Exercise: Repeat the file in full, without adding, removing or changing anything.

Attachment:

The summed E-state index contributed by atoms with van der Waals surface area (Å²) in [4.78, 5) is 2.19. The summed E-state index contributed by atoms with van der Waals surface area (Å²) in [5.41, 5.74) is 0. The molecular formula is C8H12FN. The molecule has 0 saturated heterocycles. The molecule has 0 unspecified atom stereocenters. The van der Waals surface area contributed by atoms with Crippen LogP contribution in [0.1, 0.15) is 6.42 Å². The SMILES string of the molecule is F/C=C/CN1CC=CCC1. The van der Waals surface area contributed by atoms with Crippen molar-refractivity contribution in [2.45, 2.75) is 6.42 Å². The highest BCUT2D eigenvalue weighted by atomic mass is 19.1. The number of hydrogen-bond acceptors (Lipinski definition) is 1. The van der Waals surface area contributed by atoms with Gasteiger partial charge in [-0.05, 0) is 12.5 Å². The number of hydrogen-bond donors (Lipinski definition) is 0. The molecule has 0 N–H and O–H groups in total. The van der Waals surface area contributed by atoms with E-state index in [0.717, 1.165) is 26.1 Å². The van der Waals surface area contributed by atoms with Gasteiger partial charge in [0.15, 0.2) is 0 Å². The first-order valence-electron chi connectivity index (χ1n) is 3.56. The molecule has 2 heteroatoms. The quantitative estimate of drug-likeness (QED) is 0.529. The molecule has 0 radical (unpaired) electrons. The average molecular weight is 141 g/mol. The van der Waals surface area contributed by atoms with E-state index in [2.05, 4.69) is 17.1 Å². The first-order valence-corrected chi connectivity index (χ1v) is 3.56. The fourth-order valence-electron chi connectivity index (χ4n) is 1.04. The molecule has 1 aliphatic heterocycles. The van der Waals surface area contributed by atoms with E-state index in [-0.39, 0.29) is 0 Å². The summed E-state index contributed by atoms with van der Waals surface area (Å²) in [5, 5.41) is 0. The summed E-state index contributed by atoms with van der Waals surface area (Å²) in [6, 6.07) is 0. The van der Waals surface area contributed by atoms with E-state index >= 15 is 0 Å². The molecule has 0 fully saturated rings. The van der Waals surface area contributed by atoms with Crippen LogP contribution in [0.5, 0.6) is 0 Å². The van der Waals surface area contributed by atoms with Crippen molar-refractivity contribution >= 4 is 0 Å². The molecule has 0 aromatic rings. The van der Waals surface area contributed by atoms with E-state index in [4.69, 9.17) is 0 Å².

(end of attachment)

The summed E-state index contributed by atoms with van der Waals surface area (Å²) in [4.78, 5) is 2.19. The summed E-state index contributed by atoms with van der Waals surface area (Å²) in [5.41, 5.74) is 0. The molecular formula is C8H12FN. The molecule has 0 saturated heterocycles. The molecule has 0 unspecified atom stereocenters. The van der Waals surface area contributed by atoms with Crippen LogP contribution in [0.1, 0.15) is 6.42 Å². The SMILES string of the molecule is F/C=C/CN1CC=CCC1. The van der Waals surface area contributed by atoms with Crippen molar-refractivity contribution in [2.45, 2.75) is 6.42 Å². The highest BCUT2D eigenvalue weighted by atomic mass is 19.1. The number of hydrogen-bond acceptors (Lipinski definition) is 1. The van der Waals surface area contributed by atoms with Gasteiger partial charge in [-0.05, 0) is 12.5 Å². The number of hydrogen-bond donors (Lipinski definition) is 0. The molecule has 0 N–H and O–H groups in total. The van der Waals surface area contributed by atoms with E-state index in [0.717, 1.165) is 26.1 Å². The van der Waals surface area contributed by atoms with Gasteiger partial charge in [0.15, 0.2) is 0 Å². The first-order valence-electron chi connectivity index (χ1n) is 3.56. The molecule has 2 heteroatoms. The quantitative estimate of drug-likeness (QED) is 0.529. The molecule has 0 radical (unpaired) electrons. The average molecular weight is 141 g/mol. The van der Waals surface area contributed by atoms with E-state index in [2.05, 4.69) is 17.1 Å². The first-order valence-corrected chi connectivity index (χ1v) is 3.56. The fourth-order valence-electron chi connectivity index (χ4n) is 1.04. The molecule has 1 aliphatic heterocycles. The van der Waals surface area contributed by atoms with E-state index in [-0.39, 0.29) is 0 Å². The summed E-state index contributed by atoms with van der Waals surface area (Å²) in [5, 5.41) is 0. The summed E-state index contributed by atoms with van der Waals surface area (Å²) in [6, 6.07) is 0. The van der Waals surface area contributed by atoms with E-state index >= 15 is 0 Å². The molecule has 0 fully saturated rings. The van der Waals surface area contributed by atoms with Crippen LogP contribution in [0.5, 0.6) is 0 Å². The van der Waals surface area contributed by atoms with Crippen molar-refractivity contribution >= 4 is 0 Å². The molecule has 0 aromatic rings. The van der Waals surface area contributed by atoms with E-state index in [4.69, 9.17) is 0 Å².